Oct 25 2012

Think Global, Act Local

Think Global, Act Local

At Return Path, we have always had a commitment to community service and helping make the world around us a better place.  We ratcheted that up a lot in the last year, which is why we added the following statement in as one of our 14 Core Values:

Think Global, Act Local.  We commit our time and energy to support our local communities.  

We feel strongly that companies can and should make the world a better place in several different ways.  Certainly, many companies’ core businesses do that — just look at all the breakthroughs in medicine and social services over the years brought to market by private enterprises, including my friend Raj Vinnakota, who I blogged about here years ago. 

But many companies, including Return Path, aren’t inherently “save the world” in nature, and those companies can still make a difference in the world in a few ways:

  1.  Allow employees to take a limited amount of paid time off for community service work
  2. Organize projects in the local community for their employees to help out/work at
  3. Provide matching gift programs so employees’ donations are enhanced by the company
  4. Donate money or services to charitable organizations they believe in

As a relatively small company, we have had to pick our battles here.  When we were smaller, we had a policy for #1 above that allowed employees 5 days per year of paid time off for community service work in addition to vacation.  We organized projects here and there for employees, including various walks and races and drives, and multiple Habitat for Humanity projects, including one that our employees blogged extensively about after Hurricane Katrina in New Orleans (see Tom Bartel’s final blog post of 7 here.  We never had a specific policy around matching donations, but we were always quick to support one-off employee requests.  And we did have comprehensive program for #4 above to donate cash and in-kind services to one particular charitable organization that fought Multiple Sclerosis, which was inspired by a long-time employee who was diagnosed with MS.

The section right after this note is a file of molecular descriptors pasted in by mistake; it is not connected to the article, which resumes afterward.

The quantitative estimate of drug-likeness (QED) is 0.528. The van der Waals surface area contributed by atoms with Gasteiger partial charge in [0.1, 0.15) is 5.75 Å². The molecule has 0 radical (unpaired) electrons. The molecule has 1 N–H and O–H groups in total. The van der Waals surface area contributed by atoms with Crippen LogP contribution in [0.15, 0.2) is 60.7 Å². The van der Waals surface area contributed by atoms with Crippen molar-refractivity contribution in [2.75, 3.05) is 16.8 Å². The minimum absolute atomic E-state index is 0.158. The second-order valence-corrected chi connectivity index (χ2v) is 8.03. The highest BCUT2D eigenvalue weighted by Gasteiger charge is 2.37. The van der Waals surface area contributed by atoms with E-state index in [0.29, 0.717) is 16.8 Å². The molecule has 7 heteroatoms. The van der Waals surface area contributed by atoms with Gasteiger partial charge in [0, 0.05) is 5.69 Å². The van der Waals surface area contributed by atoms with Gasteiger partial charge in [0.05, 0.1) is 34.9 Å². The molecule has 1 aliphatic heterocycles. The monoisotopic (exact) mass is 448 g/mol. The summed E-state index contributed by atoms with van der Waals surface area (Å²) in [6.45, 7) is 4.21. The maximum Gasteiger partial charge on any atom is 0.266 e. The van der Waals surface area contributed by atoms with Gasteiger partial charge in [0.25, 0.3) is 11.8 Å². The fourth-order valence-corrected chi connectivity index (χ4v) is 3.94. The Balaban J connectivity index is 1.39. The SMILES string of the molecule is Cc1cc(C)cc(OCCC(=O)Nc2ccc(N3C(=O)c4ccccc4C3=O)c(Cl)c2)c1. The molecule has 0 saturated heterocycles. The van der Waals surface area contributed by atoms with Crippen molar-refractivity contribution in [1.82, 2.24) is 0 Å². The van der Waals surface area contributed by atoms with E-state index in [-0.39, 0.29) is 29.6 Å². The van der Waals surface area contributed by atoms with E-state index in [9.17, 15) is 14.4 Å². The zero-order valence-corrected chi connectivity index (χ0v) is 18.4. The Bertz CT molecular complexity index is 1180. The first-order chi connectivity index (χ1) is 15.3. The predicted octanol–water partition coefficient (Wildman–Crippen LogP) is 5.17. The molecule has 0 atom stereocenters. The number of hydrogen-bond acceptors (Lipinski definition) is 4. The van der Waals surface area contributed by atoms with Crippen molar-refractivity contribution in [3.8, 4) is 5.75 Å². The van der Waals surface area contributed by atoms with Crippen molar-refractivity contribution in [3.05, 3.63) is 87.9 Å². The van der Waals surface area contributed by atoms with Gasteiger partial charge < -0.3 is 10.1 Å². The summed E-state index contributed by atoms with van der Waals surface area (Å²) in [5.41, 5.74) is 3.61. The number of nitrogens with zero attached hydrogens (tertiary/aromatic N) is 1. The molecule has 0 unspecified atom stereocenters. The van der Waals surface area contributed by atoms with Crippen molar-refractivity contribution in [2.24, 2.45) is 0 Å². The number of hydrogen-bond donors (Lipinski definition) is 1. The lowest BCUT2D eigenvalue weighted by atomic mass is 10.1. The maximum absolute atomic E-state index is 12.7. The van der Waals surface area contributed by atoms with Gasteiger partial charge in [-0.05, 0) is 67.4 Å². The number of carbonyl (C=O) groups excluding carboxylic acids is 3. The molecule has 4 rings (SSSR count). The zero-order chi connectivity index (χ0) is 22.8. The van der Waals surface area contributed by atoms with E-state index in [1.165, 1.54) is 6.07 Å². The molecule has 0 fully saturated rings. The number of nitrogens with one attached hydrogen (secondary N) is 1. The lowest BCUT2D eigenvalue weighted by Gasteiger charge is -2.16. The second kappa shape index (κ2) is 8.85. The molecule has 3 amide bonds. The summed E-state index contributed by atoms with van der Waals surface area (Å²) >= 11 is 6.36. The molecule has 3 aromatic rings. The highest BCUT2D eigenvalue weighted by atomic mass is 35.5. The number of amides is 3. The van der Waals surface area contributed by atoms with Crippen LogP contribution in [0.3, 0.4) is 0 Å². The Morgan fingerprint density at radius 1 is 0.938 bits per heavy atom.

Over the years, our approach has evolved around service.  When we moved to an Open Vacation policy a few years back, we effectively eliminated the Community Service time off benefit since people can just go do that now under the umbrella time-off policy.  We do still organize some projects for employees from time-to-time, but those are done on an office-by-office basis.  The biggest change in our approach was to stop doing company-run projects, stop responding to one-off requests from employees, and stop supporting a single organization.  We felt that those things, while good, were diffusing the impact that we could potentially have.

So this year we launched something called the Dream Fund.  Once each quarter, we invite self-forming teams of employees to submit applications for a $10,000 grant to help make some corner of their community a better place.  There are some loose guidelines around the use of funds (e.g., they can’t be a straight donation, they have to include some hands-on work), and we have a panel select each quarter’s winner.  So far, we have had two projects run very successfully: 

  • Sistas Against Cancer which supports the Avan Walk for Breast Cancer.
  • Tennyson Center for Children. This charity supports kids suffering from abuse, neglect, emotional crises and other traumatic experiences will get the help they need while finding healing and HOPE in a safe and caring environment

There’s no right way to do community service as a company.  Bu t we feel strongly that part of our “mission” (an overused word if there ever was one) was to have an impact on the world around us – not just on our customers and fellow employees, but by using our time and money to help those who need it most in the many communities where we operate around the world.